With just one year of getting past the loss of 90.6% of their top scorers from a previous season, the Eagles enter 2021-22 with the reverse scenario in place: so many experienced talent that handling the consistently high expectations of the program can be a primary task. .

Four transfers – two seniors and two graduate students – join a roster that brings in 95 percent of last season’s score, led by 6-foot-1 junior Kierstan Bell, Becky Hammon Mid-Major Player of the Year last season and senior point guard Tishara Morehouse.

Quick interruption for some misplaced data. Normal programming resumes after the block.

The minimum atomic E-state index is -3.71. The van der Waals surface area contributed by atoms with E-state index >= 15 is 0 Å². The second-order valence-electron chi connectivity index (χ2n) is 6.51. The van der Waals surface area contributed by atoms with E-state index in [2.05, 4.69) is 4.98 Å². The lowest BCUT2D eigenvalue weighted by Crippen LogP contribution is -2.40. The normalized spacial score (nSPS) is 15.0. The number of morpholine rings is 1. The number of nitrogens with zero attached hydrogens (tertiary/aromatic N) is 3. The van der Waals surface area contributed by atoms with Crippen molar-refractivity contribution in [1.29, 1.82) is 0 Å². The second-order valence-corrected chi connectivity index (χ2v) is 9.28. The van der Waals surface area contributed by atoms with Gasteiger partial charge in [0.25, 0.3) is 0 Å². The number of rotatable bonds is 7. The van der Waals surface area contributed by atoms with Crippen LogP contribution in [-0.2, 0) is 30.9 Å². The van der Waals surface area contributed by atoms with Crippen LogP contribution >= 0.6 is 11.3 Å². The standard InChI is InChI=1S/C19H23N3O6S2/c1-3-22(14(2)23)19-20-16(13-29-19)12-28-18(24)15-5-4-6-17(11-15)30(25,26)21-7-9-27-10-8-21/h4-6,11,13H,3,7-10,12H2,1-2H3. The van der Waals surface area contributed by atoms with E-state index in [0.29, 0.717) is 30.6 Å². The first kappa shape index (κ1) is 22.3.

Fifth-year senior starters Tyra Cox and Emma List, junior Aaliyah Stanley and graduate student Andrea Cecil also return to a program that once again welcomes former starter Kerstie Phills, a graduate student who retired last season. due to COVID issues.

The overwhelmingly veteran roster consists of six seniors and four graduate students with just two juniors, three sophomores and no freshmen.

“I think we got better for sure,” Smesko said of the transfer additions: Karli Seay of LSU, Kendall Spray of Clemson, Kaela Webb of Detroit Mercy and Milan Schimmel of Cincinnati.

“We have a lot of very good players who started and played important minutes at high levels. A lot of people may have to sacrifice some of their individual score or their individual playing time for team improvement. The team is going to have to be the top priority.